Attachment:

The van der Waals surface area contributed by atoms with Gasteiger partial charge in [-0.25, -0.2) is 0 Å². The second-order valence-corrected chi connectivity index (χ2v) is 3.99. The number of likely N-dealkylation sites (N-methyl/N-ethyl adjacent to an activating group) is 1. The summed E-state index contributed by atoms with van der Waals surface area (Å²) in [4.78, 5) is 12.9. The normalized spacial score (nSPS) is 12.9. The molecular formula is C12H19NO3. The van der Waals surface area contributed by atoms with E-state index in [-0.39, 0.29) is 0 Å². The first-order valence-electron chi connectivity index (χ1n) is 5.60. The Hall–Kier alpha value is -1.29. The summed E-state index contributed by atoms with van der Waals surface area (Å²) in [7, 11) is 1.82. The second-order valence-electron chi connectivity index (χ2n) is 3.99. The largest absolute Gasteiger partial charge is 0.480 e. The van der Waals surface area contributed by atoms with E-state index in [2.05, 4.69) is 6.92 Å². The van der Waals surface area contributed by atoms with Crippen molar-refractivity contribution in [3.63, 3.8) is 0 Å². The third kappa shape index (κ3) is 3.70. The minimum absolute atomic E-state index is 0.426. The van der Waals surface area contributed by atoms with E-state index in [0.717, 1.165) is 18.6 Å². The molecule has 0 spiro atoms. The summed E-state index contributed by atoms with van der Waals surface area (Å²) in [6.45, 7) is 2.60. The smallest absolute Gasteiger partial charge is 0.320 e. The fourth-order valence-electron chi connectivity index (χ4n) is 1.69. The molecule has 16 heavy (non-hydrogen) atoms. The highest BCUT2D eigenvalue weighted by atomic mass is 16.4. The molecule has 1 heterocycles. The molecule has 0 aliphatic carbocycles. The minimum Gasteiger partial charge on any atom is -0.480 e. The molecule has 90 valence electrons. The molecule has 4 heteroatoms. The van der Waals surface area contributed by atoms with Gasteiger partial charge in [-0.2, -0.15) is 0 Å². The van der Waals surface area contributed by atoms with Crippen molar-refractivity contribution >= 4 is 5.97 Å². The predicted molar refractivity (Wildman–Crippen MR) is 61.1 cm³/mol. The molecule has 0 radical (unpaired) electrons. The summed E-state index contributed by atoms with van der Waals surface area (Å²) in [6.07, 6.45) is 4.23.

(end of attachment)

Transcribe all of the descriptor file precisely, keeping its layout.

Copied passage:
The van der Waals surface area contributed by atoms with Gasteiger partial charge in [-0.25, -0.2) is 0 Å². The second-order valence-corrected chi connectivity index (χ2v) is 3.99. The number of likely N-dealkylation sites (N-methyl/N-ethyl adjacent to an activating group) is 1. The summed E-state index contributed by atoms with van der Waals surface area (Å²) in [4.78, 5) is 12.9. The normalized spacial score (nSPS) is 12.9. The molecular formula is C12H19NO3. The van der Waals surface area contributed by atoms with E-state index in [-0.39, 0.29) is 0 Å². The first-order valence-electron chi connectivity index (χ1n) is 5.60. The Hall–Kier alpha value is -1.29. The summed E-state index contributed by atoms with van der Waals surface area (Å²) in [7, 11) is 1.82. The second-order valence-electron chi connectivity index (χ2n) is 3.99. The largest absolute Gasteiger partial charge is 0.480 e. The van der Waals surface area contributed by atoms with E-state index in [2.05, 4.69) is 6.92 Å². The van der Waals surface area contributed by atoms with Crippen molar-refractivity contribution in [3.63, 3.8) is 0 Å². The third kappa shape index (κ3) is 3.70. The minimum absolute atomic E-state index is 0.426. The van der Waals surface area contributed by atoms with E-state index in [0.717, 1.165) is 18.6 Å². The molecule has 0 spiro atoms. The summed E-state index contributed by atoms with van der Waals surface area (Å²) in [6.45, 7) is 2.60. The smallest absolute Gasteiger partial charge is 0.320 e. The fourth-order valence-electron chi connectivity index (χ4n) is 1.69. The molecule has 16 heavy (non-hydrogen) atoms. The highest BCUT2D eigenvalue weighted by atomic mass is 16.4. The molecule has 1 heterocycles. The molecule has 0 aliphatic carbocycles. The minimum Gasteiger partial charge on any atom is -0.480 e. The molecule has 90 valence electrons. The molecule has 4 heteroatoms. The van der Waals surface area contributed by atoms with Gasteiger partial charge in [-0.2, -0.15) is 0 Å². The van der Waals surface area contributed by atoms with Crippen molar-refractivity contribution >= 4 is 5.97 Å². The predicted molar refractivity (Wildman–Crippen MR) is 61.1 cm³/mol. The molecule has 0 radical (unpaired) electrons. The summed E-state index contributed by atoms with van der Waals surface area (Å²) in [6.07, 6.45) is 4.23.